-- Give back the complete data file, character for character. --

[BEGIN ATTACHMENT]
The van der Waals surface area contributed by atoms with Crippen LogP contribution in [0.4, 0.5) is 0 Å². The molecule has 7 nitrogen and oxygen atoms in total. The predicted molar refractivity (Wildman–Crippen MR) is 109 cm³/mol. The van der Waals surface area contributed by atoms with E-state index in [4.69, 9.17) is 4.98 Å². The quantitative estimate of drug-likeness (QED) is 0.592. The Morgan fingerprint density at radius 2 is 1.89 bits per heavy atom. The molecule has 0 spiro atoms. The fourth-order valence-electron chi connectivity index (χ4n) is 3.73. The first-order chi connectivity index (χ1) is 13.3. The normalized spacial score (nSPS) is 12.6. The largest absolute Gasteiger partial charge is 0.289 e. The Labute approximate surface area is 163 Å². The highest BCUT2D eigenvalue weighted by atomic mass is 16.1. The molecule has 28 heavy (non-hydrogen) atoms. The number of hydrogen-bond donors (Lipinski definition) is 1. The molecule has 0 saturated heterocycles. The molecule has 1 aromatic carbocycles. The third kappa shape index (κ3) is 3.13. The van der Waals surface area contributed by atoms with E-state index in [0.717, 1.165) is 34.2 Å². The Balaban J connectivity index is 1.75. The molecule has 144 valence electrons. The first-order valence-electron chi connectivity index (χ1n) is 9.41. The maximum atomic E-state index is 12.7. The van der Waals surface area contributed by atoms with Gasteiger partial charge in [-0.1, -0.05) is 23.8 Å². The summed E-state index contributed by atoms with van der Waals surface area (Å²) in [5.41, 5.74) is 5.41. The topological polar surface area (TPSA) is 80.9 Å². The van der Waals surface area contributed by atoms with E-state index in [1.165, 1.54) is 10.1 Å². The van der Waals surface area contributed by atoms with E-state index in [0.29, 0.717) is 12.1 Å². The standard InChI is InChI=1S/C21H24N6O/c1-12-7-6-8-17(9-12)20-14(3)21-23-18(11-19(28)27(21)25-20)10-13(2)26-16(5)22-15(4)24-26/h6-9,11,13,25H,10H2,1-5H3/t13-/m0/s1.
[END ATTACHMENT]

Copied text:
The van der Waals surface area contributed by atoms with Crippen LogP contribution in [0.4, 0.5) is 0 Å². The molecule has 7 nitrogen and oxygen atoms in total. The predicted molar refractivity (Wildman–Crippen MR) is 109 cm³/mol. The van der Waals surface area contributed by atoms with E-state index in [4.69, 9.17) is 4.98 Å². The quantitative estimate of drug-likeness (QED) is 0.592. The Morgan fingerprint density at radius 2 is 1.89 bits per heavy atom. The molecule has 0 spiro atoms. The fourth-order valence-electron chi connectivity index (χ4n) is 3.73. The first-order chi connectivity index (χ1) is 13.3. The normalized spacial score (nSPS) is 12.6. The largest absolute Gasteiger partial charge is 0.289 e. The Labute approximate surface area is 163 Å². The highest BCUT2D eigenvalue weighted by atomic mass is 16.1. The molecule has 28 heavy (non-hydrogen) atoms. The number of hydrogen-bond donors (Lipinski definition) is 1. The molecule has 0 saturated heterocycles. The molecule has 1 aromatic carbocycles. The third kappa shape index (κ3) is 3.13. The van der Waals surface area contributed by atoms with E-state index in [0.717, 1.165) is 34.2 Å². The Balaban J connectivity index is 1.75. The molecule has 144 valence electrons. The first-order valence-electron chi connectivity index (χ1n) is 9.41. The maximum atomic E-state index is 12.7. The van der Waals surface area contributed by atoms with Gasteiger partial charge in [-0.1, -0.05) is 23.8 Å². The summed E-state index contributed by atoms with van der Waals surface area (Å²) in [5.41, 5.74) is 5.41. The topological polar surface area (TPSA) is 80.9 Å². The van der Waals surface area contributed by atoms with E-state index in [1.165, 1.54) is 10.1 Å². The van der Waals surface area contributed by atoms with E-state index in [0.29, 0.717) is 12.1 Å². The standard InChI is InChI=1S/C21H24N6O/c1-12-7-6-8-17(9-12)20-14(3)21-23-18(11-19(28)27(21)25-20)10-13(2)26-16(5)22-15(4)24-26/h6-9,11,13,25H,10H2,1-5H3/t13-/m0/s1.